Our ‘Coll Misc’ series (essentially a collection of ‘odds-and-ends-with-nowhere-else-to-go’) includes significant numbers of personal and household account books, ranging in date from the late 17th century through to the early 19th century. Although on paper these don’t sound terribly promising sources, social and economic historians can use them to investigate in great detail changes in the costs and standard of living, and the development of consumption and spending patterns. But they are surprisingly accessible to non-experts too, and even a quick look through them can reveal a lot about the lifestyles of those who compiled them.
Coll Misc 0266 is the account book of a sugar planter, the owner of the Buenos Ayres estate in Trinidad. Covering the years 1799 to 1819, the book records both business and personal expenditure. The business accounts include the purchases of slaves, cutlasses for harvesting cane, iron pots and other equipment for sugar, molasses and rum production, repairs to estate buildings and livestock. The accounts suggest a workforce in poor health, with a high mortality rate, and frequent sickness (medicines purchased include glauber salts, cantharides, salt of steel and sulphur). The accounts also confirm a workforce that was actively rebellious, with several entries for monies paid for the return of runaway slaves. The personal accounts hint at a somewhat empty existence, with the consumption of enormous quantities of alcohol and substantial gambling losses. The only mention of family life is a brief entry for a son’s schooling.
Coll Misc 0369, the account book of an Anglican clergyman living in Wiltshire in the early 1790s, presents a very different prospect. His housekeeping expenses are dominated by laundry bills, utensils, coal and food (mainly plain fare – fish, chicken, watercress, bacon, eggs – but occasionally fancy items such as Souchong tea appear). He also includes a small list of stable and garden expenses as well as a longer list of ‘pocket and cash’ expenses including toiletries, books and concerts and plays. There are frequent small donations to beggars and other charity cases.
Coll Misc 0037, the personal account book of Sophy Ranson, provides us with a glimpse into the life of a genteel middle class lady in the 1820s. Sophy’s income was made up from dividends from investments, while her expenditure was dominated by clothing and clothing care, haberdashery, and toiletries. Music appears to have been Sophie’s main hobby, and there are records of expenditure on piano tuning, sheet music and trips to the opera. Other leisure activities include visits to the diorama and a water colour exhibition. Money spent on food is limited to drinks and sweet snacks which suggests that although she had her own sources of income she lived within a larger household. Religion and charitable giving are also strong themes; rent for a pew in Paddington Church, a charity school subscription and sacrament money all feature regularly.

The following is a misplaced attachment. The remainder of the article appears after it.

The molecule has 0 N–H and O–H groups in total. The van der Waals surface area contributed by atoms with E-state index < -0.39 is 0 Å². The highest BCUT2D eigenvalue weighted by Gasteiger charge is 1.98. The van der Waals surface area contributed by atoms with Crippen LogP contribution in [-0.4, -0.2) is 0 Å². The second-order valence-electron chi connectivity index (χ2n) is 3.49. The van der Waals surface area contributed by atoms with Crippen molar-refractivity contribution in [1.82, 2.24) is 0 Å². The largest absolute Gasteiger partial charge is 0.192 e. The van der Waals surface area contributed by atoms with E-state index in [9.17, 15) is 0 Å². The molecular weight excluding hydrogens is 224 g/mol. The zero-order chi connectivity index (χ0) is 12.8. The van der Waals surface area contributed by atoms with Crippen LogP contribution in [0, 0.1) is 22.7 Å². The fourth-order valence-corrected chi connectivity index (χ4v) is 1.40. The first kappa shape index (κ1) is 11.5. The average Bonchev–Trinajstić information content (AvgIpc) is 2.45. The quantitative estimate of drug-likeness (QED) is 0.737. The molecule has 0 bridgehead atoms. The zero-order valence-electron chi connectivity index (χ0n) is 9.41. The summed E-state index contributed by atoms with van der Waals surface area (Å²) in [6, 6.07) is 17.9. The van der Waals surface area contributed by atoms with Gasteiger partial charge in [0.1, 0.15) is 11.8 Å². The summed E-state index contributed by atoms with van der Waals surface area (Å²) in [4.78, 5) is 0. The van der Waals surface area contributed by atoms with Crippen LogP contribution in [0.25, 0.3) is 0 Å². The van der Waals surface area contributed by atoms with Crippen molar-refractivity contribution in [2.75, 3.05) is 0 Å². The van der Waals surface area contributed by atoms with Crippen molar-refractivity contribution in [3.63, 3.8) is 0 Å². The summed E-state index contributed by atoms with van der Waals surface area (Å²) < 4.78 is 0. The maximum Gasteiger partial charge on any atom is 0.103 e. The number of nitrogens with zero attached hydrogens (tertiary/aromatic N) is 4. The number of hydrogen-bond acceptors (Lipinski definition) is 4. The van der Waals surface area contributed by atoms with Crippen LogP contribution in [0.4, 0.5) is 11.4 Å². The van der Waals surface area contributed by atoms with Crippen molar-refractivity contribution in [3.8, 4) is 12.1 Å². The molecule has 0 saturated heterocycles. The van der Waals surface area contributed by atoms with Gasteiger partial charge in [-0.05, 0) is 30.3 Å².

Finally, Coll Misc 0377, the account books of Edgar Corrie, upper middle class merchant, show the prolific outgoings of a respectable family man and householder in the mid-nineteenth century: a relentless round of spending on clothes and shoes for his wife and nine children, dancing, music and archery lessons, servants’ wages, trademens’ and doctors’ bills, a plethora of rates, taxes and insurance, coal, new carpets and furniture, house redecoration, carriage and coach fares, his daughters’ weddings…. One more unusual item is recorded in January 1856 – ‘Claudet for photograph and frame’ – a reference to Antoine Claudet, one of the first commercial photographers, who learnt the daguerreotype process from Daguerre himself and then set up shop in London.